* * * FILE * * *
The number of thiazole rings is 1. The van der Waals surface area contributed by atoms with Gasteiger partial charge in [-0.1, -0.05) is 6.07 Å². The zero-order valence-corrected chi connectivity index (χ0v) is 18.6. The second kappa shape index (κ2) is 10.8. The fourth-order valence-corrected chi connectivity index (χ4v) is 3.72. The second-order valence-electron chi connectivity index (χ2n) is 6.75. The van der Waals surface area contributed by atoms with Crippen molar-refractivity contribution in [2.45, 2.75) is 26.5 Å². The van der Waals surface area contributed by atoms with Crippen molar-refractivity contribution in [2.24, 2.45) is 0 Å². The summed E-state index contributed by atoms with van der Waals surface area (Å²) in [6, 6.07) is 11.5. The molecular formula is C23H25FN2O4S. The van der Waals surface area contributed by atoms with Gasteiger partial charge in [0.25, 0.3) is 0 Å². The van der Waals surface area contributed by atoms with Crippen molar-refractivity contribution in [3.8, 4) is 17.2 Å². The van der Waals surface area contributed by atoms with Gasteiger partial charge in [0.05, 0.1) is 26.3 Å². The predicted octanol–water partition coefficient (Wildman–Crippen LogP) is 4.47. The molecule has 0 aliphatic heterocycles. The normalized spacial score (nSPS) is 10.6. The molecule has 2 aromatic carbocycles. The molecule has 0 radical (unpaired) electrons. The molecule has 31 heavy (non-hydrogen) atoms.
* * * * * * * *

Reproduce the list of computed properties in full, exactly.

The number of thiazole rings is 1. The van der Waals surface area contributed by atoms with Gasteiger partial charge in [-0.1, -0.05) is 6.07 Å². The zero-order valence-corrected chi connectivity index (χ0v) is 18.6. The second kappa shape index (κ2) is 10.8. The fourth-order valence-corrected chi connectivity index (χ4v) is 3.72. The second-order valence-electron chi connectivity index (χ2n) is 6.75. The van der Waals surface area contributed by atoms with Crippen molar-refractivity contribution in [2.45, 2.75) is 26.5 Å². The van der Waals surface area contributed by atoms with Crippen molar-refractivity contribution in [2.24, 2.45) is 0 Å². The summed E-state index contributed by atoms with van der Waals surface area (Å²) in [6, 6.07) is 11.5. The molecular formula is C23H25FN2O4S. The van der Waals surface area contributed by atoms with Gasteiger partial charge in [0.25, 0.3) is 0 Å². The van der Waals surface area contributed by atoms with Crippen molar-refractivity contribution in [3.8, 4) is 17.2 Å². The van der Waals surface area contributed by atoms with Gasteiger partial charge in [0.05, 0.1) is 26.3 Å². The predicted octanol–water partition coefficient (Wildman–Crippen LogP) is 4.47. The molecule has 0 aliphatic heterocycles. The normalized spacial score (nSPS) is 10.6. The molecule has 2 aromatic carbocycles. The molecule has 0 radical (unpaired) electrons. The molecule has 31 heavy (non-hydrogen) atoms.